This is different from other account fees like atm surcharges, overdraft fees, or early account termination fees.
Fortunately, most of the time, the monthly service fee can be waived by meeting certain requirements such as receiving qualifying direct deposits, or maintaining a minimum balance requirement.
If you can’t meet the thresholds necessary to waive the monthly fee, fear not.
Many banks offer a checking account bonus even for opening one of their totally free checking accounts.
How To Find A Bank Sign Up Bonus
Keep an eye out for promotional materials from local or national banks that advertise a new checking account or savings account bonus.
Banks are frequently sending these out over email, snail-mail, and through online and mobile app ads.
Chances are, you’ve come across more bank promotions than you even realize.
And, just from having searched and found this article, there’s a strong chance that you’ll be retargeted for new account bonuses as you browse the internet.
What Do The Best Bank Promotions Look Like?
The bigger, the better, right?
Yes, and no. Bonus offers vary quite a bit, and it isn’t necessarily as simple as finding the biggest number and going after it.
New checking and savings account bonuses are everywhere, but customers can most often expect to see them popping up at the bigger national banks or credit unions. Some of the most popular are:
- Chase Bank promotions
- Citi promotions
- BMO Harris Bank promotions
- Alliant Credit Union promotions
- U.S. Bank promotions
- Wells Fargo promotions
- PNC Bank promotions
- TD Bank promotions
- HSBC Bank promotions
- Huntington Bank promotions
The best bank bonuses also have easy-to-reach requirements. For example, if the bank requires a $100,000 minimum opening deposit, most people wouldn’t qualify for that.
Another thing to watch out for is that if the bank charges a monthly maintenance fee for your new account. This could eventually wash out any bonus that you might get.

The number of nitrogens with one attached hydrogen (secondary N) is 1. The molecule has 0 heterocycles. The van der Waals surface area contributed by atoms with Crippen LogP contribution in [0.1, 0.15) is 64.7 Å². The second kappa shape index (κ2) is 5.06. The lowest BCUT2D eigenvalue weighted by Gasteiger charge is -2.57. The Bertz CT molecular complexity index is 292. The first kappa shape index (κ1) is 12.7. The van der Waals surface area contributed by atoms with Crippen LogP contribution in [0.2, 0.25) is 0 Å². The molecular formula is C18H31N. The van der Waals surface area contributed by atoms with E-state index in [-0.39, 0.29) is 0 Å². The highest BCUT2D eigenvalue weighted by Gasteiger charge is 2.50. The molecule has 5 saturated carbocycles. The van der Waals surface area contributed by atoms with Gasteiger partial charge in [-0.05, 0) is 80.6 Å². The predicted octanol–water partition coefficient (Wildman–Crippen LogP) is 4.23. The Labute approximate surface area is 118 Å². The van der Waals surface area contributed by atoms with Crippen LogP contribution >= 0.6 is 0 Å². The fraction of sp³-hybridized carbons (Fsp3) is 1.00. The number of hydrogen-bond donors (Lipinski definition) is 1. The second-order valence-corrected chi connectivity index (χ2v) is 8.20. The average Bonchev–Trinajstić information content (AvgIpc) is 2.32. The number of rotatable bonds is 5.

So, if you’re eyeing a $200 sign-up bonus, but then the bank charges an unavoidable $15 monthly fee, then your bonus offer gets washed out in about 13 months.
Ideally, the bank or credit union you decide to go with won’t charge you any fees, or there will be a way to get around them (such as monthly direct deposits).
The same goes for evaluating a credit card offer. The biggest account opening bonuses will come for cards with an annual fee. But this only makes sense if the card offers rewards and perks that you find genuinely valuable.
That way, you’ll be able to enjoy your cash bonus without giving it right back.
As you can see, there are several things to consider when vetting or ranking savings account and checking account offers.
We focused on the following criteria:
- Reasonable requirements compared to the cash payout
- Nationally available offers
- FDIC or NCUA insured, to protect your deposits
- Accounts with no or waivable monthly fees
New Bank Account Offers: The Fine Print
It’d be nice if it was as simple as signing up and cashing in, but there are few more things to consider.
First, make sure you understand the exact requirements, including what’s required of you and by when (not only when the offer expires, but also how quickly you’ll need to complete the tasks).
Also note whether there’s a promo or coupon code that needs to applied at the time you open the account to enroll in the promotion.
What’s more, sometimes you need to be targeted with a specific offer page or email to get in the door.
Next, make sure you’re eligible for the offer. Banks will often exclude current or former customers from a bonus offer, may require you to be of a certain age or live in a certain state or region.
Why a certain location? Bank offers are often regional, so your friend in Michigan might see a checking bonus that’s different than what you’re getting in Kentucky – even if it’s with the same bank.
Once you’re certain that you’re eligible for the checking account bonus or savings promotion, pay close attention to the requirements.
These will be clearly outlined, but still have nuances you’ll want to be aware of.
For example, banks may require that account holders make their initial deposit via a qualifying direct deposit, rather than transferring money from another account. Banks like direct deposits because they provide steady, guaranteed revenue coming into the bank.